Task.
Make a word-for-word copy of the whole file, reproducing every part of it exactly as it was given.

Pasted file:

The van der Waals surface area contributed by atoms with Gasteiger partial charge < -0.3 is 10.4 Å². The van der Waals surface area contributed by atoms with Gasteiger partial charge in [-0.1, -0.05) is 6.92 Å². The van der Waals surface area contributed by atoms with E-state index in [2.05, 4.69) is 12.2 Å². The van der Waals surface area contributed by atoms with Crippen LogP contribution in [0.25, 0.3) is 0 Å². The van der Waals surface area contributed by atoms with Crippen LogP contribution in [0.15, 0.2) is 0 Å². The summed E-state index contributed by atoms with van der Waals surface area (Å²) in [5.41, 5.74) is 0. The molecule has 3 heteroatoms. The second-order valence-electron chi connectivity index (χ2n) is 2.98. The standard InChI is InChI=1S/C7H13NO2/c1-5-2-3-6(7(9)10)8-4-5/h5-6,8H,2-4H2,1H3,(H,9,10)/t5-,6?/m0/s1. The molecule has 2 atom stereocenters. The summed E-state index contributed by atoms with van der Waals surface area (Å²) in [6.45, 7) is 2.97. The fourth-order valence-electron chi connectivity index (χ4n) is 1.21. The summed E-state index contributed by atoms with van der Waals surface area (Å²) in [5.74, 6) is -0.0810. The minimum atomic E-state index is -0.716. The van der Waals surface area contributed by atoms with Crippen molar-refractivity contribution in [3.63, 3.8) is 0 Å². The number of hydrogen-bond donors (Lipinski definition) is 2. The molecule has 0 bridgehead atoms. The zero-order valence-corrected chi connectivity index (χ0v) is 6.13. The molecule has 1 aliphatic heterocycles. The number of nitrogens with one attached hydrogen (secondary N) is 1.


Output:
The van der Waals surface area contributed by atoms with Gasteiger partial charge < -0.3 is 10.4 Å². The van der Waals surface area contributed by atoms with Gasteiger partial charge in [-0.1, -0.05) is 6.92 Å². The van der Waals surface area contributed by atoms with E-state index in [2.05, 4.69) is 12.2 Å². The van der Waals surface area contributed by atoms with Crippen LogP contribution in [0.25, 0.3) is 0 Å². The van der Waals surface area contributed by atoms with Crippen LogP contribution in [0.15, 0.2) is 0 Å². The summed E-state index contributed by atoms with van der Waals surface area (Å²) in [5.41, 5.74) is 0. The molecule has 3 heteroatoms. The second-order valence-electron chi connectivity index (χ2n) is 2.98. The standard InChI is InChI=1S/C7H13NO2/c1-5-2-3-6(7(9)10)8-4-5/h5-6,8H,2-4H2,1H3,(H,9,10)/t5-,6?/m0/s1. The molecule has 2 atom stereocenters. The summed E-state index contributed by atoms with van der Waals surface area (Å²) in [6.45, 7) is 2.97. The fourth-order valence-electron chi connectivity index (χ4n) is 1.21. The summed E-state index contributed by atoms with van der Waals surface area (Å²) in [5.74, 6) is -0.0810. The minimum atomic E-state index is -0.716. The van der Waals surface area contributed by atoms with Crippen molar-refractivity contribution in [3.63, 3.8) is 0 Å². The number of hydrogen-bond donors (Lipinski definition) is 2. The molecule has 0 bridgehead atoms. The zero-order valence-corrected chi connectivity index (χ0v) is 6.13. The molecule has 1 aliphatic heterocycles. The number of nitrogens with one attached hydrogen (secondary N) is 1.